I don’t know Mark (just met him in line to get a hot dog at a conference once), but I listen to his podcasts.  He writes like he speaks.  As I read I hear his voice in my version of an audiobook.  His words aren’t so much a theological dissertation as they are a practical account of his thoughts on each of these important areas.  He combines stories, examples from science and history, and insightful commentary.  I got a great new perspective on a command I’ve heard my entire life.

Consider these thoughts:                                       

 “A child dies from drinking contaminated water every twenty-one seconds.  Are you okay with this? That question can be and must be asked of all suffering and every injustice. Are you okay with this?”

 “The more of God’s creation I experience, the more I am convinced of this: awed silence in the presence of divine beauty is a form of worship that is often deeper and truer than sung words.”

 “I’d rather have one God idea than a thousand good ideas.”

 “Pray like it depends on God and work like it depends on you.”

 

 The highlight for me:

 The entire book is engaging, but I’m most thankful for his thoughts on loving God with our hearts.

 I’m on my way home from an emotionally intense trip to Bangladesh and Nepal, two of the world’s most fascinating yet poverty stricken countries.  While there are many ways we love Him with our hearts, Mark spends good time communicating God’s heart for the poor.  Loving God means loving what He loves and caring like He cares.  The words inspired me, and I’m thankful for their impact on all who will read them.   

 Conclusion:

This is a great book.  I suggest it as the first book for you in 2010.  It’s relevant, challenging, inspiring, thought provoking and practical.

 The message to me?  Let’s love deeply, dwell in awestruck wonder, think creative God given ideas, and work really, really hard for Him. 

 

Lastly, thank you Mark for sipping coffee at Ebenezer’s with our fall ’09 Convoy of Hope interns and now for stopping by this site on your blog tour…

Some thoughts from this side of the world

Yesterday I left the world’s densest country* to head to the world’s highest.  It’s been a wild ride full of wonder, intense poverty, beautiful people, and opportunities to serve.

 

I’m here strategizing the work our interns will do during the spring ’10 Convoy of Hope internship term.  So many places with so much need.  Opportunity.  Impact?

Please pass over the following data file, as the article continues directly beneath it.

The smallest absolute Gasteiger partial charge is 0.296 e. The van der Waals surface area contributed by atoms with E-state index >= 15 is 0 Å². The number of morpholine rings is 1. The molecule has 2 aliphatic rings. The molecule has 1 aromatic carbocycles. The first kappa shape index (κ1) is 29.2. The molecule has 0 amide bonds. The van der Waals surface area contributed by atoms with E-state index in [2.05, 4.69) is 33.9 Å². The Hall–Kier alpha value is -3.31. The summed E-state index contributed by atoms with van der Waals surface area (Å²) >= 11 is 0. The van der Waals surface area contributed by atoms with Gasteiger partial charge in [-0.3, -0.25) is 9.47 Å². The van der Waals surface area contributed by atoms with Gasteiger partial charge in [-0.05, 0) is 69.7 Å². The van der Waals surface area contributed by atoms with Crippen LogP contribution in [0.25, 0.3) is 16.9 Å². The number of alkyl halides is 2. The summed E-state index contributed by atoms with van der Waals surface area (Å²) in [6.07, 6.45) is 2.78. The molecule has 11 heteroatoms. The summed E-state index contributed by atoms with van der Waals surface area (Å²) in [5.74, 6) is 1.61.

opportunity(1)

We’ll work with little girls who live in the slums but who are finding a way out with help from people who love them.

opportunity (2)

We’ll work in a very special orphanage where the lives of children are changed forever.**

opportunity (3)

We’ll connect with churches that are making a difference and do our best to encourage with a sweet partnership.

I’m actually pretty overwhelmed by this trip…and excited by the opportunity.  More thoughts from here a bit later…

 

 

*For those keeping score, it’s the densest except for city states like Vatican City, etc. 

rice

Thanksgiving: Moldovan style

mihthanksIn Moldova, Thanksgiving isn’t so much a day on the calendar, as it is something they make sure they do.  Each church I’ve seen has an annual “Thanksgiving” service.  It’s not on a certain date, but is during the harvest.  Everyone (and that’s pretty much a literal statement) in Moldova has a garden…it’s where they get their food.  Without the food from their garden, it would be tough to get enough food to eat.  Gardens grow and man gives thanks.

 

The churches have people bring some of their best produce to the altar of the church where they display it for all to see.  There’s then  a service with music, stories, preaching (sometimes by numerous people) and more music.  They thank God for what He’s provided, then they share what’s been brought with the people present.

troyHere’s Troy Darrin from last year’s service in Mihaileni.  That’s some BIG cabbage!

 

We got to be a part of numerous Thanksgiving services this year, like at this one in Beltsi (say it like, “Belts”):

I miss Moldova!beltsi

Thankful…

Here’s my official “Things I’m thankful for” post. 

Most nights as the day ends, I say to my wife, “Life is good.”  It is.  I’m a blessed man.  Here are some reasons why…

A God who sent His Son

A Son who gave His life and loves

A fabulous family…wife, little girl, parents, sibling, niece, nephews, grandparents, aunts/uncles, cousins, in-laws, and even my sister’s in-laws.  Wonderful people.

Some really, really good and faithful friends I get to see regularly, and fabulous friends I’ve made around the world.   I miss them!

An army of prayer and financial supporters who partner with this opportunity with Convoy of Hope.

A church I love with a pastor who leads well.

Opportunities to serve at Mt. Sinai, Park Crest, OneHope, and now Convoy of Hope

Coffee…my wife just gave me some from Alterra Coffee Roasters, my favorite.

Music.  Johnny Cash & more.

cash

Health.

Nachos and other great food.

Slippers on a cool day.

The opportunity to mobilize people through the Convoy of Hope Internship.

Technology.  The internet is fun.

Freedom.

Billy Graham.

A sabbath day every now and then.

My life.

 

It’s not a complete list, but these are some things for which I’m thankful. 
Happy Thanksgiving!